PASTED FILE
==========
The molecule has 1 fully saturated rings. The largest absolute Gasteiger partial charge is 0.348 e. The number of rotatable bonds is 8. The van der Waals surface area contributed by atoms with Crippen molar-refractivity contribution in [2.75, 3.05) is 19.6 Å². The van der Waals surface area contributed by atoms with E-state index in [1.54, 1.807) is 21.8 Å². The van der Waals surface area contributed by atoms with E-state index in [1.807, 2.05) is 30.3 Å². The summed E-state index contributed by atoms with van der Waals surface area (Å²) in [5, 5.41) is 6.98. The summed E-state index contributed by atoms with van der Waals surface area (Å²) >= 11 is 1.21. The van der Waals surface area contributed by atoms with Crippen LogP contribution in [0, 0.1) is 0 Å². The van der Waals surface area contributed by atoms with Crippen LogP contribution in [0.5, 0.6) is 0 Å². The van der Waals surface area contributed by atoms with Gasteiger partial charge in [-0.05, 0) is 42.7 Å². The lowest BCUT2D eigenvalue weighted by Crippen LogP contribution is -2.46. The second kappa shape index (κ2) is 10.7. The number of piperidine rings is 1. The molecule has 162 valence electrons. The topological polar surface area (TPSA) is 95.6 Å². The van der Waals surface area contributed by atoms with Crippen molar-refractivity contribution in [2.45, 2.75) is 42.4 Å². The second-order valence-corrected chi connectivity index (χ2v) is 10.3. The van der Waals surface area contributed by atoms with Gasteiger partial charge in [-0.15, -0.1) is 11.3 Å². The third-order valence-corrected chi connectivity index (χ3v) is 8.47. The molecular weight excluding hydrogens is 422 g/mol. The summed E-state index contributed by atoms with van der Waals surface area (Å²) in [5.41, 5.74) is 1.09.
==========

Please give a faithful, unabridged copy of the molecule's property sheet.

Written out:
The molecule has 1 fully saturated rings. The largest absolute Gasteiger partial charge is 0.348 e. The number of rotatable bonds is 8. The van der Waals surface area contributed by atoms with Crippen molar-refractivity contribution in [2.75, 3.05) is 19.6 Å². The van der Waals surface area contributed by atoms with E-state index in [1.54, 1.807) is 21.8 Å². The van der Waals surface area contributed by atoms with E-state index in [1.807, 2.05) is 30.3 Å². The summed E-state index contributed by atoms with van der Waals surface area (Å²) in [5, 5.41) is 6.98. The summed E-state index contributed by atoms with van der Waals surface area (Å²) >= 11 is 1.21. The van der Waals surface area contributed by atoms with Crippen LogP contribution in [0, 0.1) is 0 Å². The van der Waals surface area contributed by atoms with Crippen LogP contribution in [0.5, 0.6) is 0 Å². The van der Waals surface area contributed by atoms with Gasteiger partial charge in [-0.05, 0) is 42.7 Å². The lowest BCUT2D eigenvalue weighted by Crippen LogP contribution is -2.46. The second kappa shape index (κ2) is 10.7. The number of piperidine rings is 1. The molecule has 162 valence electrons. The topological polar surface area (TPSA) is 95.6 Å². The van der Waals surface area contributed by atoms with Crippen molar-refractivity contribution in [2.45, 2.75) is 42.4 Å². The second-order valence-corrected chi connectivity index (χ2v) is 10.3. The van der Waals surface area contributed by atoms with Gasteiger partial charge in [-0.15, -0.1) is 11.3 Å². The third-order valence-corrected chi connectivity index (χ3v) is 8.47. The molecular weight excluding hydrogens is 422 g/mol. The summed E-state index contributed by atoms with van der Waals surface area (Å²) in [5.41, 5.74) is 1.09.